Finally – back on the Yarn Along bandwagon! Joining with Ginny this week, and hoping to catch up with regular blogging after a very long, but very enjoyable winter.
And look – I’m still knitting the SAME SOCK I was knitting back in July! It’s not even the second sock – it’s still the first one! Part of the reason is that I have had numerous commissions to work on, so the personal knitting gets put on the back burner, and when you have as many projects going as I do, some really get neglected.
Another reason is that this pattern, although simple in concept, is just not laid out in a manner where I can pick it up and find my place and catch up. I know what I’m supposed to be doing, but just trying to double check the stitch count, etc. was a confusing chore, and I’d have to start reading from the beginning. Also, I’m not used to following a pattern to make socks, so I’d print out a copy, and then misplace it, and have to print another one. I’m sure I’ve filed many copies of it in with bills, recipes, and trashed it with the junk mail.
Last night I printed yet another copy, STAPLED it together, found my notes in my notebook, went to bed early, and finished the gusset shaping and started the foot. Now that I’m smooth sailing once again, I’m hoping it won’t take a whole year to get these socks finished and off the needles.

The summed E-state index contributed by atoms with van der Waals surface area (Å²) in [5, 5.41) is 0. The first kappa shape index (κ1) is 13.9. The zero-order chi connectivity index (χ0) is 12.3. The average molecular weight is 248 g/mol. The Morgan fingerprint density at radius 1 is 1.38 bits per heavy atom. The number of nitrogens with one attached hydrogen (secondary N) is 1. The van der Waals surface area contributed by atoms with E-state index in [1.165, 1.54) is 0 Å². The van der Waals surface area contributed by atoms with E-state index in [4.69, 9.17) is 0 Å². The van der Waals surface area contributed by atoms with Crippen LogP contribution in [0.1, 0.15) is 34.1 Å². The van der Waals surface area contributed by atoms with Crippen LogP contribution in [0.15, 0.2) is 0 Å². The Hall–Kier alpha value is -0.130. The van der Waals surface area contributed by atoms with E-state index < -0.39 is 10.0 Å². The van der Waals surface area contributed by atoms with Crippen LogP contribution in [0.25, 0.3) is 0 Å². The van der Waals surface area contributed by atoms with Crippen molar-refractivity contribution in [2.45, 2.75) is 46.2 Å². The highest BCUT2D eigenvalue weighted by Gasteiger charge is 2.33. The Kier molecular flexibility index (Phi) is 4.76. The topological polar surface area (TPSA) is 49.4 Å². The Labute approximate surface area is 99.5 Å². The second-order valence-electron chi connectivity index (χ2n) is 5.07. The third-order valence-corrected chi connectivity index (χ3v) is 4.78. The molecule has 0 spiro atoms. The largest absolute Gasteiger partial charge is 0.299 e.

The book I started this week is These Rich Years – A Journal of Retirement by Jean and Robert Hersey. I will be eligible to retire in less than four years, and I’m hoping to have all my ducks in a row so I can do it, and start another chapter in my life. This book, written in 1969, is nothing like any of the contemporary information I’ve read about retirement. No how-to’s, or statistics or charts, or new age thinking. Just observations, good advice, simple pleasures, and even a few basic recipes. Here’s a quote from the opening pages, to give you some idea of why I like this book:
“There is no feeling in life thus far quite like those first days and weeks when we wakened to realize that Bob didn’t have to be anywhere at nine o’clock. It was October, and we reveled especially in things that happened on weekday mornings. Walking on the beach and around the marshes at low tide, contemplating snowy egrets and eider ducks, gathering armfuls of the last goldenrod, watching gulls soar over the whitecaps and blue, blue water offshore. Undeniably all this could have been equally fine on any Saturday or Sunday, but it has a very particular charm when it occurs on Monday morning at ten and when you are just retired.”
I’ve read several of Jean Hersey’s other books, and her quiet, conversational style is so gentle and unassuming. I’m looking forward to this one, another step on the path to a new adventure.